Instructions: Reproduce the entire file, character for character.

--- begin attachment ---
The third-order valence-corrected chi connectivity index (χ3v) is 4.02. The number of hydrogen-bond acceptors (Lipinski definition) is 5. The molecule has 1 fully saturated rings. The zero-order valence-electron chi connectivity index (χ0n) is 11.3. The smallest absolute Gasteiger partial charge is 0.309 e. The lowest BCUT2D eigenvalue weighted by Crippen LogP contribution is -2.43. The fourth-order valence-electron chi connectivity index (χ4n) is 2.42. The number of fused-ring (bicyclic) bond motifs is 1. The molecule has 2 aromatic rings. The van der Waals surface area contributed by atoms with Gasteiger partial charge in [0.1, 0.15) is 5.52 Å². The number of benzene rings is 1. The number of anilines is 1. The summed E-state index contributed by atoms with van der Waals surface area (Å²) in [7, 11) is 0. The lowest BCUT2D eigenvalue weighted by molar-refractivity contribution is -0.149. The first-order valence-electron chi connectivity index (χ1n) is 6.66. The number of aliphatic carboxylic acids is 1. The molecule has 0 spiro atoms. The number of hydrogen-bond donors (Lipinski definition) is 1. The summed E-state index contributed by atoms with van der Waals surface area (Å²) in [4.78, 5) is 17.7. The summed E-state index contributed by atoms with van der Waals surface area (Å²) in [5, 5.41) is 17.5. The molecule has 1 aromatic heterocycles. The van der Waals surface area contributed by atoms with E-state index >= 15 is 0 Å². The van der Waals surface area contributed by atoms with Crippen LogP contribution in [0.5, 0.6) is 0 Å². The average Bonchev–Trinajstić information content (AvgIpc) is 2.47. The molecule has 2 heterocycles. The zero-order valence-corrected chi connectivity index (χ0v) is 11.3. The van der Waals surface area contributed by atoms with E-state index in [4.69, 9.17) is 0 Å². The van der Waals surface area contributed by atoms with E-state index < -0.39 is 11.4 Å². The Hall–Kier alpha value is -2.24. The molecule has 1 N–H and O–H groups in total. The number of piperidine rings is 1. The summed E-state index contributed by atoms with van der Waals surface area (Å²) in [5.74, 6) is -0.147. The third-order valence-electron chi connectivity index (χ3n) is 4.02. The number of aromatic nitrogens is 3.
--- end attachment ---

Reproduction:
The third-order valence-corrected chi connectivity index (χ3v) is 4.02. The number of hydrogen-bond acceptors (Lipinski definition) is 5. The molecule has 1 fully saturated rings. The zero-order valence-electron chi connectivity index (χ0n) is 11.3. The smallest absolute Gasteiger partial charge is 0.309 e. The lowest BCUT2D eigenvalue weighted by Crippen LogP contribution is -2.43. The fourth-order valence-electron chi connectivity index (χ4n) is 2.42. The number of fused-ring (bicyclic) bond motifs is 1. The molecule has 2 aromatic rings. The van der Waals surface area contributed by atoms with Gasteiger partial charge in [0.1, 0.15) is 5.52 Å². The number of benzene rings is 1. The number of anilines is 1. The summed E-state index contributed by atoms with van der Waals surface area (Å²) in [7, 11) is 0. The lowest BCUT2D eigenvalue weighted by molar-refractivity contribution is -0.149. The first-order valence-electron chi connectivity index (χ1n) is 6.66. The number of aliphatic carboxylic acids is 1. The molecule has 0 spiro atoms. The number of hydrogen-bond donors (Lipinski definition) is 1. The summed E-state index contributed by atoms with van der Waals surface area (Å²) in [4.78, 5) is 17.7. The summed E-state index contributed by atoms with van der Waals surface area (Å²) in [5, 5.41) is 17.5. The molecule has 1 aromatic heterocycles. The van der Waals surface area contributed by atoms with E-state index >= 15 is 0 Å². The van der Waals surface area contributed by atoms with Crippen LogP contribution in [0.5, 0.6) is 0 Å². The average Bonchev–Trinajstić information content (AvgIpc) is 2.47. The molecule has 2 heterocycles. The zero-order valence-corrected chi connectivity index (χ0v) is 11.3. The van der Waals surface area contributed by atoms with E-state index in [4.69, 9.17) is 0 Å². The van der Waals surface area contributed by atoms with E-state index < -0.39 is 11.4 Å². The Hall–Kier alpha value is -2.24. The molecule has 1 N–H and O–H groups in total. The number of piperidine rings is 1. The summed E-state index contributed by atoms with van der Waals surface area (Å²) in [5.74, 6) is -0.147. The third-order valence-electron chi connectivity index (χ3n) is 4.02. The number of aromatic nitrogens is 3.